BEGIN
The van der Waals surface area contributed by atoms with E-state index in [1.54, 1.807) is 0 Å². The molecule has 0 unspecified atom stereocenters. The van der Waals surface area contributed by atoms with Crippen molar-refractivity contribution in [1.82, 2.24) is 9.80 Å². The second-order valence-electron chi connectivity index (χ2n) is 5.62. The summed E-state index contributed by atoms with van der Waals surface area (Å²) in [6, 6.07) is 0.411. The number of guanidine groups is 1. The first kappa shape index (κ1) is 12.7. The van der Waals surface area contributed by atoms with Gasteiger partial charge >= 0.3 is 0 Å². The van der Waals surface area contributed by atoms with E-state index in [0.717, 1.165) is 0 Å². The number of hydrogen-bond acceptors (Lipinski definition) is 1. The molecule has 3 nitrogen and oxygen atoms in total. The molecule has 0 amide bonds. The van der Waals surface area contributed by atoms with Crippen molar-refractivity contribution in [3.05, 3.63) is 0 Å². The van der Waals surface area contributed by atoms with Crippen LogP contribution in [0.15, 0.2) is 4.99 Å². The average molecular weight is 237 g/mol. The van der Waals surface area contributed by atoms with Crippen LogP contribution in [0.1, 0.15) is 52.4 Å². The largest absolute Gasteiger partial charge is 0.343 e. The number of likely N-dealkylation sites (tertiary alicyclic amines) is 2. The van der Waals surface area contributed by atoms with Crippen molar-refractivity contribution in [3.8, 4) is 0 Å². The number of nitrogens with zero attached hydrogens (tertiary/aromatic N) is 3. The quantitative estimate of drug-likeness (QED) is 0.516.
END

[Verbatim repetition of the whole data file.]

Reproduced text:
The van der Waals surface area contributed by atoms with E-state index in [1.54, 1.807) is 0 Å². The molecule has 0 unspecified atom stereocenters. The van der Waals surface area contributed by atoms with Crippen molar-refractivity contribution in [1.82, 2.24) is 9.80 Å². The second-order valence-electron chi connectivity index (χ2n) is 5.62. The summed E-state index contributed by atoms with van der Waals surface area (Å²) in [6, 6.07) is 0.411. The number of guanidine groups is 1. The first kappa shape index (κ1) is 12.7. The van der Waals surface area contributed by atoms with Gasteiger partial charge >= 0.3 is 0 Å². The van der Waals surface area contributed by atoms with E-state index in [0.717, 1.165) is 0 Å². The number of hydrogen-bond acceptors (Lipinski definition) is 1. The molecule has 3 nitrogen and oxygen atoms in total. The molecule has 0 amide bonds. The van der Waals surface area contributed by atoms with Crippen molar-refractivity contribution in [3.05, 3.63) is 0 Å². The van der Waals surface area contributed by atoms with Crippen LogP contribution in [0.15, 0.2) is 4.99 Å². The average molecular weight is 237 g/mol. The van der Waals surface area contributed by atoms with Crippen LogP contribution in [0.1, 0.15) is 52.4 Å². The largest absolute Gasteiger partial charge is 0.343 e. The number of likely N-dealkylation sites (tertiary alicyclic amines) is 2. The van der Waals surface area contributed by atoms with Crippen molar-refractivity contribution in [3.8, 4) is 0 Å². The number of nitrogens with zero attached hydrogens (tertiary/aromatic N) is 3. The quantitative estimate of drug-likeness (QED) is 0.516.